by Eric Neubauer
The owlfly (Ululodes macleayanus) isn’t really that scary to humans. It’s just an insect whose lineage goes way back to when dragonflies ruled the skies. It hunts at night and is closely related to antlions. Antlion larva dig pits in sand and hide at the bottom waiting from prey to slide down the sloping sides. I knew about antlions and encountered pits dug by larva, but never heard anything about owlflies.
This becomes the first iNaturalist observation of the Ululodes for Milam County (there are 800 in Texas, so they’re pretty obscure. I only got a single photo and was lucky to get that since it was perched on a grass stalk in the wind. It was taken with the macro lens I just bought.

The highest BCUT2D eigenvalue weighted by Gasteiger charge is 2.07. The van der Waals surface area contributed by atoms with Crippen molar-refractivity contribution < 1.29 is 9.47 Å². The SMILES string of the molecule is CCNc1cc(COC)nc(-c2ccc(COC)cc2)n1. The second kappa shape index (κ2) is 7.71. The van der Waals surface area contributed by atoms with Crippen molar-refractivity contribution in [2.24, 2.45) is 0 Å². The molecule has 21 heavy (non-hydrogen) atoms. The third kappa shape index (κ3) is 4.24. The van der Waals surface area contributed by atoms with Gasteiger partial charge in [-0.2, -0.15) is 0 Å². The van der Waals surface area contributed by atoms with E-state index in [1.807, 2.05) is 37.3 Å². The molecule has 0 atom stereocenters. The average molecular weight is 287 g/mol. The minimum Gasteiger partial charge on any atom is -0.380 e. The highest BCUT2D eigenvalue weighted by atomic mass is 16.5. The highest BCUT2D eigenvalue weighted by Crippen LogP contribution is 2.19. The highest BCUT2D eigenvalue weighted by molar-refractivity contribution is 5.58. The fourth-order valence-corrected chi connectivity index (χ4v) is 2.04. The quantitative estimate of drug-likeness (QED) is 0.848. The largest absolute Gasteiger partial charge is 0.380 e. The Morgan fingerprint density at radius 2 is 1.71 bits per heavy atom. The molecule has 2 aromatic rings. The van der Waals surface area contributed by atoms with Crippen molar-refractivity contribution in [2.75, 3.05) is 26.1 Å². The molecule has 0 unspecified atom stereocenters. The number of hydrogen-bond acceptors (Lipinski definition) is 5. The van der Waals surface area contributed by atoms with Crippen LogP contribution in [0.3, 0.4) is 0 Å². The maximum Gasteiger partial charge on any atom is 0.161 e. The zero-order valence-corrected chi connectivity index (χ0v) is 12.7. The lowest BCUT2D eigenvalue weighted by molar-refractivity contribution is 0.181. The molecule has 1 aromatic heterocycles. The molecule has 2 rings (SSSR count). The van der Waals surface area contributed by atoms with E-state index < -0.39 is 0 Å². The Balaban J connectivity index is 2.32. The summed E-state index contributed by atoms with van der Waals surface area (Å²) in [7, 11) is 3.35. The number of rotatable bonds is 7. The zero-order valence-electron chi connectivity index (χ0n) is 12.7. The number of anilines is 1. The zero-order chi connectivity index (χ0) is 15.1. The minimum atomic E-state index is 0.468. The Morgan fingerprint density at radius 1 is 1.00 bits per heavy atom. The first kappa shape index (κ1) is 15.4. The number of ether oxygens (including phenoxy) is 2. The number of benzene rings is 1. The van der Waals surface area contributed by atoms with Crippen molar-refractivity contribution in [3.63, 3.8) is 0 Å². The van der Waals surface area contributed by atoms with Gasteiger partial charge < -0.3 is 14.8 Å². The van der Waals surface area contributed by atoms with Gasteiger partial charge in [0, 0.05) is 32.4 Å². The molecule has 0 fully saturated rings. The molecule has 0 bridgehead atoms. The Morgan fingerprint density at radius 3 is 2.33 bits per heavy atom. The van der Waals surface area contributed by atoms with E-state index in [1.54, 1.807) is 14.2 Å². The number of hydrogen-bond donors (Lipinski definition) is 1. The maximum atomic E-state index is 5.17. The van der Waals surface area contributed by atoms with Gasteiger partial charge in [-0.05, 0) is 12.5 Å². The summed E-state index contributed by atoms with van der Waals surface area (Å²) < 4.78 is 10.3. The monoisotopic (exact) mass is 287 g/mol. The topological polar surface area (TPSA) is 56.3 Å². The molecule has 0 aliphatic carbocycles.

You may recall the Anthrax pluto fly specimen I observed a while back. It turns out that the next week, Sue Ann Kendall saw another one, Anthrax larrea. I saw the same kind the next day! Between the two of us, we had most of the verified iNat observations in the whole United States.
I went through the Anthrax observations for Texas and found four as yet to be identified ones. So now there are seven. That the neat thing about this kind of research. Eventually there can be a lot of positive fallout.
It does appear to be one of the rarer species though since that’s only 7 out of 121 Anthrax observations in Texas.